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Title: SU-F-T-252: An Investigation of Gamma Knife Frame Definition Error When Using a Pre-Planning Workflow

Abstract

Purpose: To determine causal factors related to high frame definition error when treating GK patients using a pre-planning workflow. Methods: 160 cases were retrospectively reviewed. All patients received treatment using a pre-planning workflow whereby stereotactic coordinates are determined from a CT scan acquired after framing using a fiducial box. The planning software automatically detects the fiducials and compares their location to expected values based on the rigid design of the fiducial system. Any difference is reported as mean and maximum frame definition error. The manufacturer recommends these values be less than 1.0 mm and 1.5 mm. In this study, frame definition error was analyzed in comparison with a variety of factors including which neurosurgeon/oncologist/physicist was involved with the procedure, number of post used during framing (3 or 4), type of lesion, and which CT scanner was utilized for acquisition. An analysis of variance (ANOVA) approach was used to statistically evaluate the data and determine causal factors related to instances of high frame definition error. Results: Two factors were identified as significant: number of post (p=0.0003) and CT scanner (p=0.0001). Further analysis showed that one of the four scanners was significantly different than the others. This diagnostic scanner was identified asmore » an older model with localization lasers not tightly calibrated. The average value for maximum frame definition error using this scanner was 1.48 mm (4 posts) and 1.75 mm (3 posts). For the other scanners this value was 1.13 mm (4 posts) and 1.40 mm (3 posts). Conclusion: In utilizing a pre-planning workflow the choice of CT scanner matters. Any scanner utilized for GK should undergo routine QA at a level appropriate for radiation oncology. In terms of 3 vs 4 post, it is hypothesized that three posts provide less stability during CT acquisition. This will be tested in future work.« less

Authors:
 [1]
  1. University of Miami, Miami, FL (United States)
Publication Date:
OSTI Identifier:
22648868
Resource Type:
Journal Article
Resource Relation:
Journal Name: Medical Physics; Journal Volume: 43; Journal Issue: 6; Other Information: (c) 2016 American Association of Physicists in Medicine; Country of input: International Atomic Energy Agency (IAEA)
Country of Publication:
United States
Language:
English
Subject:
60 APPLIED LIFE SCIENCES; 61 RADIATION PROTECTION AND DOSIMETRY; COMPUTER CODES; ERRORS; MEDICAL PERSONNEL; RADIOTHERAPY; SURGERY

Citation Formats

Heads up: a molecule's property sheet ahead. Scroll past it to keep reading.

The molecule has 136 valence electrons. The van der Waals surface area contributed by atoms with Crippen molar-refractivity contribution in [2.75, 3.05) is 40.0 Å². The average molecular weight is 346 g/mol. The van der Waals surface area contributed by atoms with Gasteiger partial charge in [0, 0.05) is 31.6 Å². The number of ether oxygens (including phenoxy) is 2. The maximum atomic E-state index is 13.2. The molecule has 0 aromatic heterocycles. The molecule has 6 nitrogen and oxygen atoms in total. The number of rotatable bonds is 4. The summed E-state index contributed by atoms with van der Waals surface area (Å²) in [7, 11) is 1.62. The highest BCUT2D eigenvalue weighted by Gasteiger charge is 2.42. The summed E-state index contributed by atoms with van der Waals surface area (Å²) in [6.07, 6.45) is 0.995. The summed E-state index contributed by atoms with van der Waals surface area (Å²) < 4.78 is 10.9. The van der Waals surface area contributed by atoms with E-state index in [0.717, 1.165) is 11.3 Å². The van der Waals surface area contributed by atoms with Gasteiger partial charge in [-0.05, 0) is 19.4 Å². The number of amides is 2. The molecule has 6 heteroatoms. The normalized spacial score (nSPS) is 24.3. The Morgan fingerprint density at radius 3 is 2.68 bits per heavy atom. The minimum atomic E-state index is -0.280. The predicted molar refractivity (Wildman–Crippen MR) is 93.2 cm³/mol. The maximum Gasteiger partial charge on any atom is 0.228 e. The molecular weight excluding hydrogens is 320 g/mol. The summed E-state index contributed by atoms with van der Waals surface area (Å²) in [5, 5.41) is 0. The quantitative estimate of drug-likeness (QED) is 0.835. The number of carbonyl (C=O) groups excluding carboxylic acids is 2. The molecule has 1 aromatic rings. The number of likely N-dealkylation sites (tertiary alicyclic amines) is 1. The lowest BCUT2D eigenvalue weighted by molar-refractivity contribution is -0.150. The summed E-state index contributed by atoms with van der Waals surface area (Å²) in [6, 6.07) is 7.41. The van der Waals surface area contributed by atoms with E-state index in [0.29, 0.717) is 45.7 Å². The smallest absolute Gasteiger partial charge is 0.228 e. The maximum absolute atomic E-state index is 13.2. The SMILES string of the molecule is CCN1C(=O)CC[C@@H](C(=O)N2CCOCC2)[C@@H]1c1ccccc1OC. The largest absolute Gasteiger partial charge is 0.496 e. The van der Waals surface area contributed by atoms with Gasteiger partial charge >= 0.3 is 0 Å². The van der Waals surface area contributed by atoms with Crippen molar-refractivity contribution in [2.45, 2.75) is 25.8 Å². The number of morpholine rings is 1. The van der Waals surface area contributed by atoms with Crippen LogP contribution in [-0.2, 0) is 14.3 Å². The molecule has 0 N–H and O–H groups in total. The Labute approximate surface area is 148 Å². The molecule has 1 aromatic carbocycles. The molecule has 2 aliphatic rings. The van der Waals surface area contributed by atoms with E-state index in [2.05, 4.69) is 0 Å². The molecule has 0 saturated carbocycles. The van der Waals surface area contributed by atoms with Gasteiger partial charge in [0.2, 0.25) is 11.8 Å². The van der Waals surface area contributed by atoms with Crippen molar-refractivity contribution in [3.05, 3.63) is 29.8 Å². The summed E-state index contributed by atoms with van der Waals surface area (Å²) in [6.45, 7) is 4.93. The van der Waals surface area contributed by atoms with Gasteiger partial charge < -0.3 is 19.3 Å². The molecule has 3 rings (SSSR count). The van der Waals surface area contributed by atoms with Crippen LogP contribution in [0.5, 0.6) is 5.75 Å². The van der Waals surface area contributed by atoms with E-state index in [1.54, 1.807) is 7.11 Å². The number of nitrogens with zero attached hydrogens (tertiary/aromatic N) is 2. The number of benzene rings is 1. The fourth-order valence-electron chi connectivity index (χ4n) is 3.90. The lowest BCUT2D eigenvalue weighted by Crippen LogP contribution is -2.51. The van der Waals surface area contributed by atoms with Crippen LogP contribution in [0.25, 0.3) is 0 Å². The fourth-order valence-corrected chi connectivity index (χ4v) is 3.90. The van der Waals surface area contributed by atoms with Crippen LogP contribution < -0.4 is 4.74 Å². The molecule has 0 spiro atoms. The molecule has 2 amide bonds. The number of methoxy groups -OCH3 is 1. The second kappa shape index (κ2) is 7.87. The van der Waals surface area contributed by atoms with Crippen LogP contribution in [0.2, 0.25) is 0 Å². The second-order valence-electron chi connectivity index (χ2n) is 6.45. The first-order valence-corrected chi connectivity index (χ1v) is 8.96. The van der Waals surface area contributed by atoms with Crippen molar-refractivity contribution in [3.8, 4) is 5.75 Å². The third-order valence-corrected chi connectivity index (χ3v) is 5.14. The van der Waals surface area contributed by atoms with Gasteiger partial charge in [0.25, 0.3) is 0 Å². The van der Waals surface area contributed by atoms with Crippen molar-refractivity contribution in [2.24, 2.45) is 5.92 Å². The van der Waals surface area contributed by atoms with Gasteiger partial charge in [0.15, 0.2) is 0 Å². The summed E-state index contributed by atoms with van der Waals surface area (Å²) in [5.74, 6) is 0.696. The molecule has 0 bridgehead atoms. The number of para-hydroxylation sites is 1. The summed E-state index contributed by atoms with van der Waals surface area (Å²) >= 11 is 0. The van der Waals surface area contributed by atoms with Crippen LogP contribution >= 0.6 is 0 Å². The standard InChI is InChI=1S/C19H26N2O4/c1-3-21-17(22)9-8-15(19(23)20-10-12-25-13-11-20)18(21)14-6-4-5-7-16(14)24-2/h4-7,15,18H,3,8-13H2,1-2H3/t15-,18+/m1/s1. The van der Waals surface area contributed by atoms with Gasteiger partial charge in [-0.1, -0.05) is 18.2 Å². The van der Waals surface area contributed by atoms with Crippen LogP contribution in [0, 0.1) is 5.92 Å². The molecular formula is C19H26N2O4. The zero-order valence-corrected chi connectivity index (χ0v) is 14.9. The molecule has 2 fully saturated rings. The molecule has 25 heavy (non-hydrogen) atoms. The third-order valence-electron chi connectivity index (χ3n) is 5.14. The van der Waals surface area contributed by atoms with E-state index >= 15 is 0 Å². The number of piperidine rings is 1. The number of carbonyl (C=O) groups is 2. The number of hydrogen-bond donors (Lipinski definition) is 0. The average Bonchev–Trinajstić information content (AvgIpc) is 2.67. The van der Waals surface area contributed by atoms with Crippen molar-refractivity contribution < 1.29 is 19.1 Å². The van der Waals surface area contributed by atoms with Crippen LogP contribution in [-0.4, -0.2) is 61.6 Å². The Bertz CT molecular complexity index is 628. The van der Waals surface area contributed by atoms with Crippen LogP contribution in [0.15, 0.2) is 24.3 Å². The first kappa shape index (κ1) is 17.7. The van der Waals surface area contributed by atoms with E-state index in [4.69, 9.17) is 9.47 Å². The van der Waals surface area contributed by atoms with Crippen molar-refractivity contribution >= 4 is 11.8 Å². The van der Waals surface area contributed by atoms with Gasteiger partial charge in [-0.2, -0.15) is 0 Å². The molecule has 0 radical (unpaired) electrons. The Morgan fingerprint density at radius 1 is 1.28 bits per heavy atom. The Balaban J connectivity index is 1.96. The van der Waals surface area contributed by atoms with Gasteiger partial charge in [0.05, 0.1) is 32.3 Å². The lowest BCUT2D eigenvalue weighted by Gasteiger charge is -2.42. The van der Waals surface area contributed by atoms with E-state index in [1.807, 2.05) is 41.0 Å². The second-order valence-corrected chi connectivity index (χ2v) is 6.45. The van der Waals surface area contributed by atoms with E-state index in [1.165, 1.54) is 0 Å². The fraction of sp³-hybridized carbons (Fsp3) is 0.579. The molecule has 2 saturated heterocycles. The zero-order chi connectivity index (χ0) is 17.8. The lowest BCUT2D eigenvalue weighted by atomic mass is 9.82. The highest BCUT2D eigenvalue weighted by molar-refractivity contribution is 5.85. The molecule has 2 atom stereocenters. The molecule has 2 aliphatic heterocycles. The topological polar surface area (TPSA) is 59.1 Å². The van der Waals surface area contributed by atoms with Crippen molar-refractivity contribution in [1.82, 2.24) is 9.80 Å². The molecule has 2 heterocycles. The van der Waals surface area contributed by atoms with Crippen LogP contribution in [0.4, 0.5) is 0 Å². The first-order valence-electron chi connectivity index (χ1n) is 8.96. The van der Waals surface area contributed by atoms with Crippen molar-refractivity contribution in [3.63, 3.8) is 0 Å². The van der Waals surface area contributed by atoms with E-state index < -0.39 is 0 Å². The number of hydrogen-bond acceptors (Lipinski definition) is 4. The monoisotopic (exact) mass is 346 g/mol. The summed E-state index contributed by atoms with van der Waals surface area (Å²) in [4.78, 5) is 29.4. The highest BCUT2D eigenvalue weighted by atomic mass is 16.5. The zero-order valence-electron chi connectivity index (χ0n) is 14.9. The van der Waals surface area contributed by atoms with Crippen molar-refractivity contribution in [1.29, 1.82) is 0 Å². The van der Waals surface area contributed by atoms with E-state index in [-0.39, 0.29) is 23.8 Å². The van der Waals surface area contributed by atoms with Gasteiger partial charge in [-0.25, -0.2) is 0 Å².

Johnson, P. SU-F-T-252: An Investigation of Gamma Knife Frame Definition Error When Using a Pre-Planning Workflow. United States: N. p., 2016. Web. doi:10.1118/1.4956392.
Johnson, P. SU-F-T-252: An Investigation of Gamma Knife Frame Definition Error When Using a Pre-Planning Workflow. United States. doi:10.1118/1.4956392.
Johnson, P. Wed . "SU-F-T-252: An Investigation of Gamma Knife Frame Definition Error When Using a Pre-Planning Workflow". United States. doi:10.1118/1.4956392.
@article{osti_22648868,
title = {SU-F-T-252: An Investigation of Gamma Knife Frame Definition Error When Using a Pre-Planning Workflow},
author = {Johnson, P},
abstractNote = {Purpose: To determine causal factors related to high frame definition error when treating GK patients using a pre-planning workflow. Methods: 160 cases were retrospectively reviewed. All patients received treatment using a pre-planning workflow whereby stereotactic coordinates are determined from a CT scan acquired after framing using a fiducial box. The planning software automatically detects the fiducials and compares their location to expected values based on the rigid design of the fiducial system. Any difference is reported as mean and maximum frame definition error. The manufacturer recommends these values be less than 1.0 mm and 1.5 mm. In this study, frame definition error was analyzed in comparison with a variety of factors including which neurosurgeon/oncologist/physicist was involved with the procedure, number of post used during framing (3 or 4), type of lesion, and which CT scanner was utilized for acquisition. An analysis of variance (ANOVA) approach was used to statistically evaluate the data and determine causal factors related to instances of high frame definition error. Results: Two factors were identified as significant: number of post (p=0.0003) and CT scanner (p=0.0001). Further analysis showed that one of the four scanners was significantly different than the others. This diagnostic scanner was identified as an older model with localization lasers not tightly calibrated. The average value for maximum frame definition error using this scanner was 1.48 mm (4 posts) and 1.75 mm (3 posts). For the other scanners this value was 1.13 mm (4 posts) and 1.40 mm (3 posts). Conclusion: In utilizing a pre-planning workflow the choice of CT scanner matters. Any scanner utilized for GK should undergo routine QA at a level appropriate for radiation oncology. In terms of 3 vs 4 post, it is hypothesized that three posts provide less stability during CT acquisition. This will be tested in future work.},
doi = {10.1118/1.4956392},
journal = {Medical Physics},
number = 6,
volume = 43,
place = {United States},
year = {Wed Jun 15 00:00:00 EDT 2016},
month = {Wed Jun 15 00:00:00 EDT 2016}
}